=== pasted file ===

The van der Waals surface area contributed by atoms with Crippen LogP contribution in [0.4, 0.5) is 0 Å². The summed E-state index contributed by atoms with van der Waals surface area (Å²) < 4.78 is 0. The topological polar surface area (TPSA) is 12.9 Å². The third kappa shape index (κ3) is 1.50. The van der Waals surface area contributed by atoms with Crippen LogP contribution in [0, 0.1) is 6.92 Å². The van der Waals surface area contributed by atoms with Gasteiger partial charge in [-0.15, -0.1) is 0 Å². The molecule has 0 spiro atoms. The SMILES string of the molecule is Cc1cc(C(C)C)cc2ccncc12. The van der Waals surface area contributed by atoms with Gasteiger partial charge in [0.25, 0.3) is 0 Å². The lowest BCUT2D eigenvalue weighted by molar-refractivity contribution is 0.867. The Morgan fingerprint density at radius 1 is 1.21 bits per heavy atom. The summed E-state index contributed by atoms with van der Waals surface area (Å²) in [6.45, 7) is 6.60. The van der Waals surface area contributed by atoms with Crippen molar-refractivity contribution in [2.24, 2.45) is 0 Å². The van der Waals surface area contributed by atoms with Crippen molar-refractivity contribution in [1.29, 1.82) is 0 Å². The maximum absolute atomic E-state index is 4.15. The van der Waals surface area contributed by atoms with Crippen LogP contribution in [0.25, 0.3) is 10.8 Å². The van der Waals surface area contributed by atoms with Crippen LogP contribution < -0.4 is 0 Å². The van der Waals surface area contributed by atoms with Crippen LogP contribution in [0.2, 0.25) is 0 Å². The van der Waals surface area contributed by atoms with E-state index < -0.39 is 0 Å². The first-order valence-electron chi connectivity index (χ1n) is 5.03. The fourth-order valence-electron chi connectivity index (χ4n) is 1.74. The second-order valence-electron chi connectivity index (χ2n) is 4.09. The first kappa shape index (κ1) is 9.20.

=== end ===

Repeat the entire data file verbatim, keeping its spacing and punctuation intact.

The van der Waals surface area contributed by atoms with Crippen LogP contribution in [0.4, 0.5) is 0 Å². The summed E-state index contributed by atoms with van der Waals surface area (Å²) < 4.78 is 0. The topological polar surface area (TPSA) is 12.9 Å². The third kappa shape index (κ3) is 1.50. The van der Waals surface area contributed by atoms with Crippen LogP contribution in [0, 0.1) is 6.92 Å². The van der Waals surface area contributed by atoms with Gasteiger partial charge in [-0.15, -0.1) is 0 Å². The molecule has 0 spiro atoms. The SMILES string of the molecule is Cc1cc(C(C)C)cc2ccncc12. The van der Waals surface area contributed by atoms with Gasteiger partial charge in [0.25, 0.3) is 0 Å². The lowest BCUT2D eigenvalue weighted by molar-refractivity contribution is 0.867. The Morgan fingerprint density at radius 1 is 1.21 bits per heavy atom. The summed E-state index contributed by atoms with van der Waals surface area (Å²) in [6.45, 7) is 6.60. The van der Waals surface area contributed by atoms with Crippen molar-refractivity contribution in [2.24, 2.45) is 0 Å². The van der Waals surface area contributed by atoms with Crippen molar-refractivity contribution in [1.29, 1.82) is 0 Å². The maximum absolute atomic E-state index is 4.15. The van der Waals surface area contributed by atoms with Crippen LogP contribution in [0.25, 0.3) is 10.8 Å². The van der Waals surface area contributed by atoms with Crippen LogP contribution < -0.4 is 0 Å². The van der Waals surface area contributed by atoms with Crippen LogP contribution in [0.2, 0.25) is 0 Å². The van der Waals surface area contributed by atoms with E-state index < -0.39 is 0 Å². The first-order valence-electron chi connectivity index (χ1n) is 5.03. The fourth-order valence-electron chi connectivity index (χ4n) is 1.74. The second-order valence-electron chi connectivity index (χ2n) is 4.09. The first kappa shape index (κ1) is 9.20.